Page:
Wednesday, 2 October 2019

A Good Girl's Guide to Murder by Holly Jackson

Reviewer: Catriona Troth

What We Thought:

There is a lesser known novel by Dorothy L Sayers called The Documents in the Case. The greater part of the book is made up of transcripts of interviews and affidavits handed over to an investigator after a coroner has delivered a verdict of accidental death that one person simply doesn’t believe.

Holly Jackson’s debut crime novel for young adults fits in this same tradition. In this case, a young man, Sal, is presumed to have committed suicide after murdering his girlfriend. Five years later, Pippa is doing her A Levels and has to pick a topic for her Extended Project. She knew Sal and never believed the verdict that everyone else in the town accepted. Under cover of research for her Extended Project, she sets out to prove he was innocent.

A Good Girl’s Guide to Murder is a genuinely tense and exciting read, especially once the real murderer cottons on to what Pippa is up to and the jeopardy ramps up. But she also brings in the human side of the miscarriage of justice – through Ravi, the brother of the supposed murderer, who has not only lost his brother, but has become an outcast by association.

As with The Documents in the Case, the narrative here is interspersed with interview transcripts, diary entries, maps, records of texts and other things that Pippa is recording in her research log. Jackson sets out the clues that enable the reader to follow Pippa’s investigation – teasing us with a range of suspects and neither flagging up the solution too early, nor pulling the wool over our eyes by withholding information. And she manages to avoid the biggest potential pitfall with having a teenage detective – that of falling right off a cliff edge of plausibility.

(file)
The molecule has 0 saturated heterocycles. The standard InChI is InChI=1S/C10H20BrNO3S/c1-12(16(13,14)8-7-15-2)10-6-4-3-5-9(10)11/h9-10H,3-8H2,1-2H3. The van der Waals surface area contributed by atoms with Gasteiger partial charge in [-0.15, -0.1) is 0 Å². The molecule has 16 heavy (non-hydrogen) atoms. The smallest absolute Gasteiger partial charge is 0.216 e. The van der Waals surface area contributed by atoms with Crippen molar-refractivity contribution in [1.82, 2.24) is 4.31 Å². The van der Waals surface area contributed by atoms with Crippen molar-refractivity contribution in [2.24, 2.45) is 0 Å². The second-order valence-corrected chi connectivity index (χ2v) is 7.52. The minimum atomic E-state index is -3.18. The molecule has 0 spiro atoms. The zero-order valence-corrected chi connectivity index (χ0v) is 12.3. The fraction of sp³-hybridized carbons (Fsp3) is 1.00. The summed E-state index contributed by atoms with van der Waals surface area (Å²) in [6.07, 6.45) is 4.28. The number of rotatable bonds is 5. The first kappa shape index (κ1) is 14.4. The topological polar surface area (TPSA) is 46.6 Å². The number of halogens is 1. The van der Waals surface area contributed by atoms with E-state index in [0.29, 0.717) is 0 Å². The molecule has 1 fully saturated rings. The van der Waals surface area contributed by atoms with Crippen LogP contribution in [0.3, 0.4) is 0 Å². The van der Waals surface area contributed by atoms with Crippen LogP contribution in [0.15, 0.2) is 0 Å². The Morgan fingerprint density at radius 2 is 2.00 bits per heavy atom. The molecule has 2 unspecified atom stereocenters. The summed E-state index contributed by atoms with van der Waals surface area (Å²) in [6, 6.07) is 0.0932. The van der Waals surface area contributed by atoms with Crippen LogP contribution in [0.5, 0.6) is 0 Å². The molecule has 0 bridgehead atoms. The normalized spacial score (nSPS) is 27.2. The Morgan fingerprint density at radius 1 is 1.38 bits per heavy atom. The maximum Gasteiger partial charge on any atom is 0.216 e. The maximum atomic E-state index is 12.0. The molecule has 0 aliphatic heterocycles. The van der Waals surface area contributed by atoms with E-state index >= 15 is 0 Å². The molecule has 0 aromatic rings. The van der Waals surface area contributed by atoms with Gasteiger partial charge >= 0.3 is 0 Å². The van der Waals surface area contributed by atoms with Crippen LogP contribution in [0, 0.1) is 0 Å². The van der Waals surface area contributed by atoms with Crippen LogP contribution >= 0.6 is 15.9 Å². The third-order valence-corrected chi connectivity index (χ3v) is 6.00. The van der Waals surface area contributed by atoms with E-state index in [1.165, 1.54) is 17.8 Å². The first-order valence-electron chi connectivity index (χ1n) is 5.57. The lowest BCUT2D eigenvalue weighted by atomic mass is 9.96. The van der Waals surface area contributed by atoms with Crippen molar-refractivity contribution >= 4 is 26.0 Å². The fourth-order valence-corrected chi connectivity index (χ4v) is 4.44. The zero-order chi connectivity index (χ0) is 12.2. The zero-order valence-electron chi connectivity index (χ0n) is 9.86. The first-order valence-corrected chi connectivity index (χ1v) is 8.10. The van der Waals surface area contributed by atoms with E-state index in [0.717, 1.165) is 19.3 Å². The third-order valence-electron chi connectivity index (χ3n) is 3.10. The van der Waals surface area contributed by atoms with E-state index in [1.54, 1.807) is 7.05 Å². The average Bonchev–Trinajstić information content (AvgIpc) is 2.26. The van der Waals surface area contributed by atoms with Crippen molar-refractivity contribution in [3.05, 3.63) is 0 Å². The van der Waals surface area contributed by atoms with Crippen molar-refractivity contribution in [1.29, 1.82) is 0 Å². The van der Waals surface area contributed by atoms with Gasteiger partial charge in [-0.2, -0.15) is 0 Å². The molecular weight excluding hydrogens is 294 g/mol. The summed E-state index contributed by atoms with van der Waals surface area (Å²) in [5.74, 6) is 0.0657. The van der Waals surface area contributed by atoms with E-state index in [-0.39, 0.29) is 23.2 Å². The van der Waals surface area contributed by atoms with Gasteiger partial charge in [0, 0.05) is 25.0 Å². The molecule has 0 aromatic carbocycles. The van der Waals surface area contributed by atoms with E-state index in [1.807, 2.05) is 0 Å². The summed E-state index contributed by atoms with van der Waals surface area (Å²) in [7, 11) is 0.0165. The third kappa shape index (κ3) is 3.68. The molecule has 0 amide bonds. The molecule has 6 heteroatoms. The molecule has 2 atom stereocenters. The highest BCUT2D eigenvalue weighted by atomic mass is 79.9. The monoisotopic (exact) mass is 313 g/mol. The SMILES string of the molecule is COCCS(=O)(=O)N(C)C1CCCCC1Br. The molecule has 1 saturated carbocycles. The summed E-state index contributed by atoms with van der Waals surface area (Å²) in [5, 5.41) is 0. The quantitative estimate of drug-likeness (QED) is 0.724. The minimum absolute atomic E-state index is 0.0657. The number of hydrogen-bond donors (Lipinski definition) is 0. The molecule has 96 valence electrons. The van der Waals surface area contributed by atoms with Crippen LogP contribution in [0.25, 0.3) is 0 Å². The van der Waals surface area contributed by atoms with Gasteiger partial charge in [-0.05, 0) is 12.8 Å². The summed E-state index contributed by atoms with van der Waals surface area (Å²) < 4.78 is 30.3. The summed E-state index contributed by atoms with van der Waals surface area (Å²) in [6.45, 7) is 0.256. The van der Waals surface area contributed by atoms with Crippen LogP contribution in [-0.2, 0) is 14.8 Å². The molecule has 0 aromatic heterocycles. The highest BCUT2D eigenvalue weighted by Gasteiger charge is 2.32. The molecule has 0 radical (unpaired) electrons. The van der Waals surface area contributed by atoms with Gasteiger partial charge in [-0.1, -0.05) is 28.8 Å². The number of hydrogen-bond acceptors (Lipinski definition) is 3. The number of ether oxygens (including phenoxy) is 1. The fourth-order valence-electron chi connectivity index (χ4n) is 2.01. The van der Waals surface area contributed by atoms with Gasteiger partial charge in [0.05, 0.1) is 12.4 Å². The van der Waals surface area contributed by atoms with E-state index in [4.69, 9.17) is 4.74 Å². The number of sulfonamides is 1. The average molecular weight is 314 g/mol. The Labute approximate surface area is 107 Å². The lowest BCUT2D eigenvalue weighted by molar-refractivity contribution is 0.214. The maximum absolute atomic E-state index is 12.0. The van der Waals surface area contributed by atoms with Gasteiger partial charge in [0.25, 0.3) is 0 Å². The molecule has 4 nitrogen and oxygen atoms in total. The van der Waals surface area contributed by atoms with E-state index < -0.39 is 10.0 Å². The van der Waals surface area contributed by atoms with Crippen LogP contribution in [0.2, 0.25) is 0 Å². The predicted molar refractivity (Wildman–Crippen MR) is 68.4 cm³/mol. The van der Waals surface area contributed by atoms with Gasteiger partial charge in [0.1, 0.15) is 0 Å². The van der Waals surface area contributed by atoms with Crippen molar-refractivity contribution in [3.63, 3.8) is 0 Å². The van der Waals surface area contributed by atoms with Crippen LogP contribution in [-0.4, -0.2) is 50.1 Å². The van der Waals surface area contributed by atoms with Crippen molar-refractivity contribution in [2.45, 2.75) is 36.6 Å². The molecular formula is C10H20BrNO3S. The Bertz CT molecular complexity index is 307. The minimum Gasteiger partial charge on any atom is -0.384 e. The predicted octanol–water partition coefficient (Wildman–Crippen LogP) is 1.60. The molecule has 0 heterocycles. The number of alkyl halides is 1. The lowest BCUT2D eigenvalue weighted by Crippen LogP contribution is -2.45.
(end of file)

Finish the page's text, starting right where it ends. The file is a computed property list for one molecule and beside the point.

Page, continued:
Being only a few years out of high school herself, Jackson presents a high school world that is grounded in contemporary reality – albeit that of the leafy shires rather than deprived inner cities. The issues her teenagers face are those many of her audience will recognise from their own school days. If I have one criticism, it would be that Jackson’s attempt to provide diversity in her cast of characters lacks real depth.

A promising and enjoyable debut from a young author.

You’ll Enjoy This If You Loved: The Documents in the Case by Dorothy L Sayers, Snow Angel by JJ Marsh

Avoid If You Dislike:
School kid detectives

Perfect Accompaniment: Tea and home-made muffins

Genre: Crime Fiction, Young Adult

Buy a copy here

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